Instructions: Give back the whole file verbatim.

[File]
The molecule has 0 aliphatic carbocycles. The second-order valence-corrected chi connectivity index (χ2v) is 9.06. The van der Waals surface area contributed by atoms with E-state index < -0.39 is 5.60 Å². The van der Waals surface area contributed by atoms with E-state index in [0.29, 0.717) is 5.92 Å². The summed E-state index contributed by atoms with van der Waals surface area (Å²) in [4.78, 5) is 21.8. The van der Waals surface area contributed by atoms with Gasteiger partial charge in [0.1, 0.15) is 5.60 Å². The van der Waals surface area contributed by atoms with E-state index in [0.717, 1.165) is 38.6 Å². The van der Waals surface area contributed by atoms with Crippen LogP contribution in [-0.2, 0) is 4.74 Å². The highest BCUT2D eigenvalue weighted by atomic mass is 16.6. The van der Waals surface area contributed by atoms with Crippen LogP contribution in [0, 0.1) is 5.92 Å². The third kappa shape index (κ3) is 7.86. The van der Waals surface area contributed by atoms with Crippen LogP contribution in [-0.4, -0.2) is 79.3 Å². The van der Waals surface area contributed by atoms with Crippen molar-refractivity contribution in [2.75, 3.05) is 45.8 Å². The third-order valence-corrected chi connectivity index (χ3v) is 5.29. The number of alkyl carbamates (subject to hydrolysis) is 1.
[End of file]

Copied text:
The molecule has 0 aliphatic carbocycles. The second-order valence-corrected chi connectivity index (χ2v) is 9.06. The van der Waals surface area contributed by atoms with E-state index < -0.39 is 5.60 Å². The van der Waals surface area contributed by atoms with E-state index in [0.29, 0.717) is 5.92 Å². The summed E-state index contributed by atoms with van der Waals surface area (Å²) in [4.78, 5) is 21.8. The van der Waals surface area contributed by atoms with Gasteiger partial charge in [0.1, 0.15) is 5.60 Å². The van der Waals surface area contributed by atoms with E-state index in [0.717, 1.165) is 38.6 Å². The van der Waals surface area contributed by atoms with Crippen LogP contribution in [-0.2, 0) is 4.74 Å². The highest BCUT2D eigenvalue weighted by atomic mass is 16.6. The van der Waals surface area contributed by atoms with Crippen LogP contribution in [0, 0.1) is 5.92 Å². The third kappa shape index (κ3) is 7.86. The van der Waals surface area contributed by atoms with Crippen LogP contribution in [-0.4, -0.2) is 79.3 Å². The van der Waals surface area contributed by atoms with Crippen molar-refractivity contribution in [2.75, 3.05) is 45.8 Å². The third-order valence-corrected chi connectivity index (χ3v) is 5.29. The number of alkyl carbamates (subject to hydrolysis) is 1.